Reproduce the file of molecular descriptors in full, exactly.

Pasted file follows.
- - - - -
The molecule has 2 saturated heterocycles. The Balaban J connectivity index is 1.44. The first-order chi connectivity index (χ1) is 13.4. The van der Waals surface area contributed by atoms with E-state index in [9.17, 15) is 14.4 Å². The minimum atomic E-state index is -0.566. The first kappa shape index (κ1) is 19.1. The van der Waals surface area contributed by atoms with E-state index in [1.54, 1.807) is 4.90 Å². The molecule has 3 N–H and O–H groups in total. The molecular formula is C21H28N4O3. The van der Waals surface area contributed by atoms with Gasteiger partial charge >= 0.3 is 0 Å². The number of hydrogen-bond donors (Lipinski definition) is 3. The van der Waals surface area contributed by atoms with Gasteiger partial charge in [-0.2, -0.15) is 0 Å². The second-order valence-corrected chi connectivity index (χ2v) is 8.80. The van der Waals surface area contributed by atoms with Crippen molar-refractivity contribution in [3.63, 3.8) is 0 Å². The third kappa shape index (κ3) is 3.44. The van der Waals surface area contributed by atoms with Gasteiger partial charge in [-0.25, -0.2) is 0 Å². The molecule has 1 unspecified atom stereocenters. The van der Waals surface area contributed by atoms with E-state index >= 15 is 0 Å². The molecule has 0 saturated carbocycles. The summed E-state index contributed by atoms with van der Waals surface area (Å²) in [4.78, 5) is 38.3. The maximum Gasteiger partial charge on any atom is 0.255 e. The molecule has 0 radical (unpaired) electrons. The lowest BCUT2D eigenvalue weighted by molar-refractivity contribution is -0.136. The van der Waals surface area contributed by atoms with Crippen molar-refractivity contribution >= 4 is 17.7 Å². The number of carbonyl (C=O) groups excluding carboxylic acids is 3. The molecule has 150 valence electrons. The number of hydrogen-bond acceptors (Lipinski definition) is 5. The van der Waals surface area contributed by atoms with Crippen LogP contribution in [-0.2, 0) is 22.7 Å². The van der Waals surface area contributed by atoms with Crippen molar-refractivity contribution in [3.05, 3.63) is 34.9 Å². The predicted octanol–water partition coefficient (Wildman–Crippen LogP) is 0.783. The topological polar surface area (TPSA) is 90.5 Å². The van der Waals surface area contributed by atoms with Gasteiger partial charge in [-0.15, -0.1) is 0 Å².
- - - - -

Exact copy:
The molecule has 2 saturated heterocycles. The Balaban J connectivity index is 1.44. The first-order chi connectivity index (χ1) is 13.4. The van der Waals surface area contributed by atoms with E-state index in [9.17, 15) is 14.4 Å². The minimum atomic E-state index is -0.566. The first kappa shape index (κ1) is 19.1. The van der Waals surface area contributed by atoms with E-state index in [1.54, 1.807) is 4.90 Å². The molecule has 3 N–H and O–H groups in total. The molecular formula is C21H28N4O3. The van der Waals surface area contributed by atoms with Gasteiger partial charge >= 0.3 is 0 Å². The number of hydrogen-bond donors (Lipinski definition) is 3. The van der Waals surface area contributed by atoms with Gasteiger partial charge in [-0.2, -0.15) is 0 Å². The second-order valence-corrected chi connectivity index (χ2v) is 8.80. The van der Waals surface area contributed by atoms with Crippen molar-refractivity contribution in [3.63, 3.8) is 0 Å². The third kappa shape index (κ3) is 3.44. The van der Waals surface area contributed by atoms with Gasteiger partial charge in [-0.25, -0.2) is 0 Å². The molecule has 1 unspecified atom stereocenters. The van der Waals surface area contributed by atoms with E-state index >= 15 is 0 Å². The molecule has 0 saturated carbocycles. The summed E-state index contributed by atoms with van der Waals surface area (Å²) in [4.78, 5) is 38.3. The maximum Gasteiger partial charge on any atom is 0.255 e. The molecule has 0 radical (unpaired) electrons. The lowest BCUT2D eigenvalue weighted by molar-refractivity contribution is -0.136. The van der Waals surface area contributed by atoms with Crippen molar-refractivity contribution >= 4 is 17.7 Å². The number of carbonyl (C=O) groups excluding carboxylic acids is 3. The molecule has 150 valence electrons. The number of hydrogen-bond acceptors (Lipinski definition) is 5. The van der Waals surface area contributed by atoms with Crippen LogP contribution in [-0.2, 0) is 22.7 Å². The van der Waals surface area contributed by atoms with Crippen molar-refractivity contribution in [3.05, 3.63) is 34.9 Å². The predicted octanol–water partition coefficient (Wildman–Crippen LogP) is 0.783. The topological polar surface area (TPSA) is 90.5 Å². The van der Waals surface area contributed by atoms with Gasteiger partial charge in [-0.15, -0.1) is 0 Å².